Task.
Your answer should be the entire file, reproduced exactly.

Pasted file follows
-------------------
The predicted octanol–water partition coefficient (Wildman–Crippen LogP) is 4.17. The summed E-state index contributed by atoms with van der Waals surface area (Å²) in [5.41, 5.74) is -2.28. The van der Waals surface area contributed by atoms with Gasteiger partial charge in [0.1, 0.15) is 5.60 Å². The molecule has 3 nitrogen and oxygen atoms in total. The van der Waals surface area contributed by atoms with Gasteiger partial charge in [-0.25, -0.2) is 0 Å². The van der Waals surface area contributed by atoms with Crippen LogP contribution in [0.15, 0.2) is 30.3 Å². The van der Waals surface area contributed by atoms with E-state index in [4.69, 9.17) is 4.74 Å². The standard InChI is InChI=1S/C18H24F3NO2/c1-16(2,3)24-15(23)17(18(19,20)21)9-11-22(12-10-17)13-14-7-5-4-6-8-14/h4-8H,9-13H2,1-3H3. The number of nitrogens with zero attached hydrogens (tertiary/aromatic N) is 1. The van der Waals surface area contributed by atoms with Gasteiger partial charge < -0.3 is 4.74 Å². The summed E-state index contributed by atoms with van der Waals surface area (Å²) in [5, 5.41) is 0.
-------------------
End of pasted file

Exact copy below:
The predicted octanol–water partition coefficient (Wildman–Crippen LogP) is 4.17. The summed E-state index contributed by atoms with van der Waals surface area (Å²) in [5.41, 5.74) is -2.28. The van der Waals surface area contributed by atoms with Gasteiger partial charge in [0.1, 0.15) is 5.60 Å². The molecule has 3 nitrogen and oxygen atoms in total. The van der Waals surface area contributed by atoms with Gasteiger partial charge in [-0.25, -0.2) is 0 Å². The van der Waals surface area contributed by atoms with Crippen LogP contribution in [0.15, 0.2) is 30.3 Å². The van der Waals surface area contributed by atoms with E-state index in [4.69, 9.17) is 4.74 Å². The standard InChI is InChI=1S/C18H24F3NO2/c1-16(2,3)24-15(23)17(18(19,20)21)9-11-22(12-10-17)13-14-7-5-4-6-8-14/h4-8H,9-13H2,1-3H3. The number of nitrogens with zero attached hydrogens (tertiary/aromatic N) is 1. The van der Waals surface area contributed by atoms with Gasteiger partial charge < -0.3 is 4.74 Å². The summed E-state index contributed by atoms with van der Waals surface area (Å²) in [5, 5.41) is 0.